The Fastest Way To Sew Scrunchies (To Sell at Craft Fairs)

If you want to be profitable selling scrunchies, you must find a way to decrease production costs. 

Getting your material costs down is one way, but speeding up production is just as important. 


The Fastest Scrunchie-Making Method

I’ve tested a few ways to sew scrunchies and timed myself.

I’ve found, using “The Burrito Method” is the fastest way to sew scrunchies.

Many makers avoid this method because it’s a little confusing at first. 

Using a hot dog and bun analogy is a little strange, but it makes the process easier to understand. 

I’m sharing my explanation of the method in the video and steps below:


How to sew a scrunchie using The Burrito Method

Sewing notes

  • I use 1/4” seam allowance but you can adjust this based on the type of fabric you’re using.
  • Backstitch at the start and finish of each seam.
  • Adjust the fabric size and elastic length to your preference. For the size shown in the video, I’m using:
    • Fabric: 22” long by 5” wide
    • Elastic: 7” inches long
  • Press your material first if needed to remove creases.


Step 1 – Sew ends

Place right sides of fabric together and stitch the ends so you have a loop.


Step 2 – Press seam

If you’re working with cotton, you can likely use your fingers to press the seam open. 

When working with a fabric like silk, you’ll need to use an iron to press the seam open.

Pressing is optional, but it will give your finished product a more professional look.


*Be sure to watch the video for steps 3 – 6 for a better understanding.


Step 3 – Make a “hot dog”

Place your fabric loop so the seam is on the bottom.

Fold the top layer of fabric in on itself so it creates a small tube or “hot dog”.

This keeps that layer of fabric out of the way as you start to sew the “bun”.


Step 4 – Make a “bun”

Now fold the bottom layer of fabric together so it wraps around the “hot dog” and creates a bun. Match the centre seam and top edges. 


Step 5 – Sew the top of the “bun” together

Start sewing the top of your bun together; making sure the “hot dog” is tucked into the bun and out of the way of your stitching. 


Step 6 – Slide the “hot dog” down

To continue sewing the top of the “bun” together, you’ll need to slide the material toward you.

With the presser foot and needle down:

  • grab the outer layer of the fabric (i.e. the “bun”) with your left hand.
  • grab the inner tube of fabric (i.e. the “hot dog”) with your right hand.

Hold the “bun” in place while pulling the “hot dog” toward you.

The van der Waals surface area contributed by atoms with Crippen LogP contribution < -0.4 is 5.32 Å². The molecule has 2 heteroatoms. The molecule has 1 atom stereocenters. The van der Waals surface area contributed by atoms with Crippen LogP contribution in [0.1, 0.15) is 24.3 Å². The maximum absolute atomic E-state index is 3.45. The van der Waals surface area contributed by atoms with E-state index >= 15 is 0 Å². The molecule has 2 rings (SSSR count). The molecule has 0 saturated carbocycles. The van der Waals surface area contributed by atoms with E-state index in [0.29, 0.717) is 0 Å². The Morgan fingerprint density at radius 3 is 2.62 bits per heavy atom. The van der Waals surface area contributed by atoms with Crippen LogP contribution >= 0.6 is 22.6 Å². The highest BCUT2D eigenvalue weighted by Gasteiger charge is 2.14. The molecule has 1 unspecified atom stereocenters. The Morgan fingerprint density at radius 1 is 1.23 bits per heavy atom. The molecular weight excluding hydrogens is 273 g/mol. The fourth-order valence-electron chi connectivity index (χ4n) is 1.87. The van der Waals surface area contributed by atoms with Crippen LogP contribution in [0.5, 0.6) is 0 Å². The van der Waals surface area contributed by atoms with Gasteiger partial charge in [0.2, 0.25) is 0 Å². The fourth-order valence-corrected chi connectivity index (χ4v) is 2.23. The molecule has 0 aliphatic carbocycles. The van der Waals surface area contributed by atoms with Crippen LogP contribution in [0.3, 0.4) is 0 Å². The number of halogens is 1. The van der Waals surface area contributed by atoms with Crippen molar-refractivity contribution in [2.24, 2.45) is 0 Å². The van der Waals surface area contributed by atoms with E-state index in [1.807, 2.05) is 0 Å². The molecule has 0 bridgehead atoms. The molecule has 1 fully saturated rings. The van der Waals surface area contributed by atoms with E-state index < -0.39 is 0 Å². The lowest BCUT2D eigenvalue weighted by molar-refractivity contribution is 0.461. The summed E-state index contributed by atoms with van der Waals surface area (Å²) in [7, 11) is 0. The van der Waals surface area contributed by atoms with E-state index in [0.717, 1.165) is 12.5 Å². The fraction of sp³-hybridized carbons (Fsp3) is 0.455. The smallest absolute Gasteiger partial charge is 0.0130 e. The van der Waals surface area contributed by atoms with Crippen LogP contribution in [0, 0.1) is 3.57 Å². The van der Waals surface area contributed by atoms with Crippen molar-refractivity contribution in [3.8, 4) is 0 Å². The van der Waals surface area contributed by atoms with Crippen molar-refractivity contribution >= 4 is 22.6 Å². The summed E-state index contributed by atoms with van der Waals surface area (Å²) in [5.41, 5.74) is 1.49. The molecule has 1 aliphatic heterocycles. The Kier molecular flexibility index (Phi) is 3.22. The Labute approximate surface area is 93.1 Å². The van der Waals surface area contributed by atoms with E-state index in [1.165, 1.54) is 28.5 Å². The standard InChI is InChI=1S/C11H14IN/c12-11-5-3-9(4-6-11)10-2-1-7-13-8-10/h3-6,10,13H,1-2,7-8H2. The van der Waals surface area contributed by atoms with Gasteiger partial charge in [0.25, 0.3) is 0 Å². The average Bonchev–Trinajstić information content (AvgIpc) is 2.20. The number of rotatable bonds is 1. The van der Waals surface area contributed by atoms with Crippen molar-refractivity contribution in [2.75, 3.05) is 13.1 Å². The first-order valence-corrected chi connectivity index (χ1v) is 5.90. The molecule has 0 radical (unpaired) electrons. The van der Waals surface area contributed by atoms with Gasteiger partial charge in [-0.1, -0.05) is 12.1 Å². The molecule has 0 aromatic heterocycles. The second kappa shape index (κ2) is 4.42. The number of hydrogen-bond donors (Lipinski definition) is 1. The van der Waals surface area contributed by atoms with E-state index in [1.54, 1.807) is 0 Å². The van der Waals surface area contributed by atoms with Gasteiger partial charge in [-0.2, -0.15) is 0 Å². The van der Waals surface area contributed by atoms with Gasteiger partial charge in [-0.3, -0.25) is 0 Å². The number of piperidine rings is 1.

This will reposition your fabric so you can continue sewing the top of the “bun” together. 

Repeat this step until you get close to the start of your stitch.


Step 7 – Leave an opening

Stop sewing about 1.5” – 2” away from the start of your stitch. I use 3 fingers as a spacing guide.


Step 8 – Turn scrunchie tube right side out

Grab the “hot dog” through the opening and pull it out. You’ll now have the tube for your scrunchie.


Step 9 – Add elastic

Use a bodkin or safety pin to thread your elastic through the opening.

Hold onto the end of the elastic as you thread it through the tube, or pin it in place.

Once threaded through, tie the elastic ends together using a simple balloon knot. 


Step 10 – Close opening

Line up the edges of your opening and top-stitch as close to the edge as possible.


Other time-saving tips

There are many ways to speed up your production. Although these may seem insignificant, saving a few seconds with each step adds up to big savings when you’re sewing dozens, or even hundreds, of scrunchies.

Batch your work

Complete one step of the process at a time so you’re not changing workstations, tools, techniques, etc. 

For example, I will:

Cut all my fabric pieces, then move on to cutting all my elastic pieces. Then I’ll sew fabric ends together before starting the “hot dog and bun” step. I’ll snip threads after I’m done sewing all the scrunchies, instead of after sewing one scrunchie.

Even when you don’t need to change stations or tools, repeating the same step over and over creates efficiency. 

Use templates

Instead of measuring each piece of elastic, I’ll use a piece of cardboard that’s 7” long (and a few inches wide). Then I loop my elastic lengthwise around the piece of cardboard (being careful not to stretch the elastic while looping). 

When I cut the layers of elastic along the top edge and bottom edge of the cardboard, I have several pieces of 7” long elastic. 

Layer fabric when cutting

If you’re working with a slippery fabric, this may be harder to do. But when working with a material like cotton, you can fold your fabric so you’re cutting several scrunchie pieces at once.

Choose easy-to-work-with material

Silk scrunchies are popular, but silk is slippery and can be tough to work with. It may require pinning/clipping, which will slow down your production.

On the other hand, stiff material makes it harder to turn the fabric.

Sheer fabric may require an extra step of serging the edges before sewing; adding more time to your production. 

Consider how easy the material will be to work with before buying several yards of it.

I hope these tips help you speed up your scrunchie production and increase your profits. 

You may also be interested:

The Fastest Way To Sew Scrunchies (to sell at craft fairs)

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